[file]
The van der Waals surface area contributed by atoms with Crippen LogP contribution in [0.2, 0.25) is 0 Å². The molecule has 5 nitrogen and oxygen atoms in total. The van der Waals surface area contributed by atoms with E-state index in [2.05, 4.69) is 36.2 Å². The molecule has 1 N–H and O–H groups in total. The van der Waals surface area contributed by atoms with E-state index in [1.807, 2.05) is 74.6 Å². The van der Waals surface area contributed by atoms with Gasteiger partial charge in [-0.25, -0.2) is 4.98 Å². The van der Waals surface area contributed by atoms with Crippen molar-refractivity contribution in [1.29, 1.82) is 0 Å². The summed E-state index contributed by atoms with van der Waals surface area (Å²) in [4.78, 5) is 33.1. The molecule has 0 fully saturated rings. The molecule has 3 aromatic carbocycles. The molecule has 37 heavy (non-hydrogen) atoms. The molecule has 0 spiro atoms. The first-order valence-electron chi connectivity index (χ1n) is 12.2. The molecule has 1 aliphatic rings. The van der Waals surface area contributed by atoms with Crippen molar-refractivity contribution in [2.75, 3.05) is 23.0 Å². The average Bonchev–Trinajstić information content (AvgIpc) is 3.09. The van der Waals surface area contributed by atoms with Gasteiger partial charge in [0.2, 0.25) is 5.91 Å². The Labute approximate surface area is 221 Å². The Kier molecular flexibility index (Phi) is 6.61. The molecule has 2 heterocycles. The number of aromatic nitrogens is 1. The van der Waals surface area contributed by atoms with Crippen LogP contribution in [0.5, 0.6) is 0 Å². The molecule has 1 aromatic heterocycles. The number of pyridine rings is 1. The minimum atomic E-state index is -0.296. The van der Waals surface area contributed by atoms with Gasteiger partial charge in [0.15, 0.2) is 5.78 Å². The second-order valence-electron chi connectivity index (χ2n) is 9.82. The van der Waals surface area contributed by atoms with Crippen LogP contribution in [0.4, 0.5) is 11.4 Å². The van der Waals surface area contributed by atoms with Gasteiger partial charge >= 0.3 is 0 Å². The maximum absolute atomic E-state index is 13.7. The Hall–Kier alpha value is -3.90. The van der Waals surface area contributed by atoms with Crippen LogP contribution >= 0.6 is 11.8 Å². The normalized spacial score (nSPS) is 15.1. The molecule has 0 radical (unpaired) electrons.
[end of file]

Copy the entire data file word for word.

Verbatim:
The van der Waals surface area contributed by atoms with Crippen LogP contribution in [0.2, 0.25) is 0 Å². The molecule has 5 nitrogen and oxygen atoms in total. The van der Waals surface area contributed by atoms with E-state index in [2.05, 4.69) is 36.2 Å². The molecule has 1 N–H and O–H groups in total. The van der Waals surface area contributed by atoms with E-state index in [1.807, 2.05) is 74.6 Å². The van der Waals surface area contributed by atoms with Gasteiger partial charge in [-0.25, -0.2) is 4.98 Å². The van der Waals surface area contributed by atoms with Crippen molar-refractivity contribution in [1.29, 1.82) is 0 Å². The summed E-state index contributed by atoms with van der Waals surface area (Å²) in [4.78, 5) is 33.1. The molecule has 0 fully saturated rings. The molecule has 3 aromatic carbocycles. The molecule has 37 heavy (non-hydrogen) atoms. The molecule has 0 spiro atoms. The first-order valence-electron chi connectivity index (χ1n) is 12.2. The molecule has 1 aliphatic rings. The van der Waals surface area contributed by atoms with Crippen molar-refractivity contribution in [2.75, 3.05) is 23.0 Å². The average Bonchev–Trinajstić information content (AvgIpc) is 3.09. The van der Waals surface area contributed by atoms with Gasteiger partial charge in [0.2, 0.25) is 5.91 Å². The Labute approximate surface area is 221 Å². The Kier molecular flexibility index (Phi) is 6.61. The molecule has 2 heterocycles. The number of aromatic nitrogens is 1. The van der Waals surface area contributed by atoms with Crippen LogP contribution in [0.5, 0.6) is 0 Å². The molecule has 1 aromatic heterocycles. The number of pyridine rings is 1. The minimum atomic E-state index is -0.296. The van der Waals surface area contributed by atoms with Gasteiger partial charge in [0.15, 0.2) is 5.78 Å². The second-order valence-electron chi connectivity index (χ2n) is 9.82. The van der Waals surface area contributed by atoms with Crippen LogP contribution in [0.4, 0.5) is 11.4 Å². The van der Waals surface area contributed by atoms with Gasteiger partial charge >= 0.3 is 0 Å². The maximum absolute atomic E-state index is 13.7. The Hall–Kier alpha value is -3.90. The van der Waals surface area contributed by atoms with Crippen LogP contribution >= 0.6 is 11.8 Å². The normalized spacial score (nSPS) is 15.1. The molecule has 0 radical (unpaired) electrons.